Western Sandpipers

I took a client to Cannon Beach this week to see the Tufted Puffins nesting on Haystack Rock (Birding Oregon p. 124). While he was photographing his lifer Heerman’s Gull, I had a chance to study a small flock of Western Sandpipers. Cannon Beach is a very popular tourist town, so the crowded beach usually holds very few shorebirds. But this flock had found a particularly slimy patch of rocks that was effectively repelling the tourists, so I was able to watch the birds feeding undisturbed.

western sandpiper
This individual, probably a female, given the long bill, was still in full breeding plumage. Note the rufous, black, and white upperparts and the streaks and chevrons extending along the sides.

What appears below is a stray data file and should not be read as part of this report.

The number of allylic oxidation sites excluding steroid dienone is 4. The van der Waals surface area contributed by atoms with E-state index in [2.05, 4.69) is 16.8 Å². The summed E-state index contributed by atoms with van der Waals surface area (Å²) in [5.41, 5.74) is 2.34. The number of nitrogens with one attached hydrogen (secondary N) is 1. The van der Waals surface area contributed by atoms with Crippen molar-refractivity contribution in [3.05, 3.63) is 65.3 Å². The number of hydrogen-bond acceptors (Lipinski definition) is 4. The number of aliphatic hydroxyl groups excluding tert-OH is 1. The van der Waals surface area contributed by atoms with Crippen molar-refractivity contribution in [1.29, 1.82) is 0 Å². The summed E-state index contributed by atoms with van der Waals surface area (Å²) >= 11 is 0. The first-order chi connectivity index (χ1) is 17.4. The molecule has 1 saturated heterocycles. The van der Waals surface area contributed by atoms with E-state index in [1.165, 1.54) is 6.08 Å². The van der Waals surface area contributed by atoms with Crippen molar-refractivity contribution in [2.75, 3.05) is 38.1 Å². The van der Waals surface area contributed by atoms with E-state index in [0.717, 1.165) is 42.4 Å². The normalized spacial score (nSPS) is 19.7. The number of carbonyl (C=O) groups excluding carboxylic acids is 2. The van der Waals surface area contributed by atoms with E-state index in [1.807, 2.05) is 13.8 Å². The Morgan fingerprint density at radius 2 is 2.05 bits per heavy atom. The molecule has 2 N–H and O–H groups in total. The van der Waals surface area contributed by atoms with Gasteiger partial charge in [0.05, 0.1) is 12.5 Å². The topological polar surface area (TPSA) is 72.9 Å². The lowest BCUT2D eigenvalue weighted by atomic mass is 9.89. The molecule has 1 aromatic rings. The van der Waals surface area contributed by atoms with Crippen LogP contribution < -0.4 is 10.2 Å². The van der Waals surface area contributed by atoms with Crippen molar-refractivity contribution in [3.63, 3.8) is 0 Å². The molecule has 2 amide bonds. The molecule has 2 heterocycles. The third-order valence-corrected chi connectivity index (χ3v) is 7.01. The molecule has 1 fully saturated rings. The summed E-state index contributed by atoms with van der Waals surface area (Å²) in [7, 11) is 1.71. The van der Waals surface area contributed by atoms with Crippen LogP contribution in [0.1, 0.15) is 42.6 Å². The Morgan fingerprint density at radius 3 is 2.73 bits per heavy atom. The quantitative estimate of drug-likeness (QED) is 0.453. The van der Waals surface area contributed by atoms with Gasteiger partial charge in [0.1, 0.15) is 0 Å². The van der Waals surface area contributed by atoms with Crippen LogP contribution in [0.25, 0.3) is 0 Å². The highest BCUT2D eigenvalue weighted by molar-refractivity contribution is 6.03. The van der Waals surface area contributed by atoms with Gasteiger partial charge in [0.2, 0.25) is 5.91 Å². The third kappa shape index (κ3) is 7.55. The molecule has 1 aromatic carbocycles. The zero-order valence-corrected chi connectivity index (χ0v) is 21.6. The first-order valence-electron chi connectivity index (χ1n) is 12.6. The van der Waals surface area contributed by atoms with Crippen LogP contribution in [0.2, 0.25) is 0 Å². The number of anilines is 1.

western sandpiper profile
This bird is probably a male. The bill is short and straight, but still tapers to the tip. He is already starting to molt into his gray winter (basic) plumage, although he still retains a few colorful scapulars.

western sandpiper front
This probable female shows bold streaks and chevrons on the breast and sides.

western sandpiper palmation
Here we see the partial webbing between the outer toes. Western Sandpiper and Semipalmated Sandpiper are the only two species of stints (or “peeps”) that show this trait.

I will be teaching a class on autumn shorebirds at Portland Audubon on September 16. For more information, click here.

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